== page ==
Concerns over community plans draw residents to Vancouver City Hall
City council began hearing from a list of more than 70 people Wednesday who had signed up to speak about four community plans underway in Vancouver.
The day following a rally attended by about 200 people on the steps of city hall, residents brought their concerns to the council chambers, with many calling for more time on the neighbourhood plans.
“We are here to tell you that we are deeply disappointed by this report,” said Jak King, the president of the Grandview-Woodland Area Council.
“Disappointed, but not surprised. Because we have become accustomed to being misheard and misunderstood throughout much of this exercise.”
King added that despite consultations held in the community, “not a single moment was given to the important discussion of land use and rezoning proposals”.
Brian Jackson, Vancouver’s general manager of planning and development, summarized the process that has taken place to date on plans for the West End, Marpole, Grandview-Woodland, and the Downtown Eastside.
He told council that thousands of people were consulted in each of the areas, with 63 events held in the West End, 148 events in the Downtown Eastside, 62 in Marpole, and 100 in Grandview-Woodland.
“I’ve been a planning professional for 34 years, and I have led between 20 and 30 area plans, sub-area plans and city-wide plans,” he said. “I have never seen the depth and breadth of community consultation that...the literally hundreds of staff who’ve worked on this with us, and the 25,000 people who participated in the four area plans, have also participated in.”
Former Vancouver planner Ray Spaxman asked council to give the local area planning committee in the Downtown Eastside more time to review the city’s plan before it goes to council.
“We concluded that you were in danger of running into a plan that doesn’t work," said Spaxman, a co-chair of the committee.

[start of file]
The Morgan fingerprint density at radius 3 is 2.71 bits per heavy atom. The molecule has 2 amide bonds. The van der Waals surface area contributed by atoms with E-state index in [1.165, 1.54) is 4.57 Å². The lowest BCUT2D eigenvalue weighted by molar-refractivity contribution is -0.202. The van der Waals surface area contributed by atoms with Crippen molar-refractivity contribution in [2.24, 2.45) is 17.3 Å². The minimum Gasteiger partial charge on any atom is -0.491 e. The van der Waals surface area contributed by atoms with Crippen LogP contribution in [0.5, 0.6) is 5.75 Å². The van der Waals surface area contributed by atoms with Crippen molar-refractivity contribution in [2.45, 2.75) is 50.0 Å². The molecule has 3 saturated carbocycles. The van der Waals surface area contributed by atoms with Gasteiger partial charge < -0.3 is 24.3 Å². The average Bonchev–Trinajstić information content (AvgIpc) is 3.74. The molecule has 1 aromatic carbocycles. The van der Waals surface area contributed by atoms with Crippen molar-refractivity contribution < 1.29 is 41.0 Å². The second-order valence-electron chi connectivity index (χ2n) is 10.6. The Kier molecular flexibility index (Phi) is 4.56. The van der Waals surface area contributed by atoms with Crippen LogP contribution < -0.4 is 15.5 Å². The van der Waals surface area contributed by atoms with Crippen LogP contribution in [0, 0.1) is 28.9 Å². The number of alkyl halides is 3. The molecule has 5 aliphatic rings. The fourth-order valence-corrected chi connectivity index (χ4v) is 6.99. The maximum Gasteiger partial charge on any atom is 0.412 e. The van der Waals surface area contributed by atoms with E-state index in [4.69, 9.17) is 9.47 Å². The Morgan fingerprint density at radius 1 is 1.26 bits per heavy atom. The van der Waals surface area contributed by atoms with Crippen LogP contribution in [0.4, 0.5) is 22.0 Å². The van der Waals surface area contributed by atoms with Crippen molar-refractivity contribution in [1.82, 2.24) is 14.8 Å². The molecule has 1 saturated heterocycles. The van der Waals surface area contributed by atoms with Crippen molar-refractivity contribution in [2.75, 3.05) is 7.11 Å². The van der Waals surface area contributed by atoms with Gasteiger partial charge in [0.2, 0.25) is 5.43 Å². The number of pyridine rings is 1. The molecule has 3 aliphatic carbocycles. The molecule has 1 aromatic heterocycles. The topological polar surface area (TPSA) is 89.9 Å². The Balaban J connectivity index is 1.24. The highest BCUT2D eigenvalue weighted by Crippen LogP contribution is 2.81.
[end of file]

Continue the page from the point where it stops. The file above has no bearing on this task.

He added that the communities being studied as part of the four plans are “so vastly different”.
“These are different character areas, with very different needs, and my goodness the Downtown Eastside has very special needs—it’s a crisis area,” he said. “We need to give it the care and attention that it deserves.”
Mike Burdick of the Marpole Residents Coalition told council the city has made “the majority of residents in Marpole angry”.
“How did you think the residents would accept the rezoning of almost 60 percent of the single-family homes in Marpole, effectively raising their taxes,” he asked. “How did you think the residents would accept the densification of their community? A community of almost 22,000 people. A community where over the next two to three years we’ll have 8,000 to 10,000 more people with the buildings that are presently being built.”
He said his group is in favour of the extension to the Marpole plan being proposed by the city, but wants to see a longer delay of a year.
City staff have recommended that the West End and Downtown Eastside plans go before council as scheduled this fall, that the Marpole plan be delayed until later this year or early next year, and the Grandview-Woodland process be extended and a citizens’ assembly created.
Council is scheduled to continue hearing from speakers at 2 p.m. today (September 26).